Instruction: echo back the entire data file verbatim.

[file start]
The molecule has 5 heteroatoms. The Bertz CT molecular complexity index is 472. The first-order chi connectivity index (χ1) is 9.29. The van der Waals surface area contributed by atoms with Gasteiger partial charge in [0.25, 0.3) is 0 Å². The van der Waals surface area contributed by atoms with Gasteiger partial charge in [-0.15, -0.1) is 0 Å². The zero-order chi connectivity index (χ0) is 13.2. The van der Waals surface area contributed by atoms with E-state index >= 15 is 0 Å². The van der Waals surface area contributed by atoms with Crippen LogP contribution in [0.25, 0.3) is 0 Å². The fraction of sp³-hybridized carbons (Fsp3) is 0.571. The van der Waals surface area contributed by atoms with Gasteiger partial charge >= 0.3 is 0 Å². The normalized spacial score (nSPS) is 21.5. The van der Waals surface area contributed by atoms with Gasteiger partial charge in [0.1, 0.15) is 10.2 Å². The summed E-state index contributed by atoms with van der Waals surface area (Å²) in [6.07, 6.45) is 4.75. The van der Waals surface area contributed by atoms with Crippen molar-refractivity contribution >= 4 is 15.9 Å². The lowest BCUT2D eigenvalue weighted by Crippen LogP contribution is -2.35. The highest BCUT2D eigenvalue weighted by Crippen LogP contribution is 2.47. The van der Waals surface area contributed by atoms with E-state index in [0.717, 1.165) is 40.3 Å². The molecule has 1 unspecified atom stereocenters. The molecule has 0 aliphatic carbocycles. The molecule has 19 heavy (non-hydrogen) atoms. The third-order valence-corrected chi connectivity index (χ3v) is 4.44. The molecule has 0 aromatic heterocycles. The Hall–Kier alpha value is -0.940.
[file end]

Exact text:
The molecule has 5 heteroatoms. The Bertz CT molecular complexity index is 472. The first-order chi connectivity index (χ1) is 9.29. The van der Waals surface area contributed by atoms with Gasteiger partial charge in [0.25, 0.3) is 0 Å². The van der Waals surface area contributed by atoms with Gasteiger partial charge in [-0.15, -0.1) is 0 Å². The zero-order chi connectivity index (χ0) is 13.2. The van der Waals surface area contributed by atoms with E-state index >= 15 is 0 Å². The van der Waals surface area contributed by atoms with Crippen LogP contribution in [0.25, 0.3) is 0 Å². The fraction of sp³-hybridized carbons (Fsp3) is 0.571. The van der Waals surface area contributed by atoms with Gasteiger partial charge >= 0.3 is 0 Å². The normalized spacial score (nSPS) is 21.5. The van der Waals surface area contributed by atoms with Gasteiger partial charge in [0.1, 0.15) is 10.2 Å². The summed E-state index contributed by atoms with van der Waals surface area (Å²) in [6.07, 6.45) is 4.75. The van der Waals surface area contributed by atoms with Crippen molar-refractivity contribution >= 4 is 15.9 Å². The lowest BCUT2D eigenvalue weighted by Crippen LogP contribution is -2.35. The highest BCUT2D eigenvalue weighted by Crippen LogP contribution is 2.47. The van der Waals surface area contributed by atoms with E-state index in [0.717, 1.165) is 40.3 Å². The molecule has 1 unspecified atom stereocenters. The molecule has 0 aliphatic carbocycles. The molecule has 19 heavy (non-hydrogen) atoms. The third-order valence-corrected chi connectivity index (χ3v) is 4.44. The molecule has 0 aromatic heterocycles. The Hall–Kier alpha value is -0.940.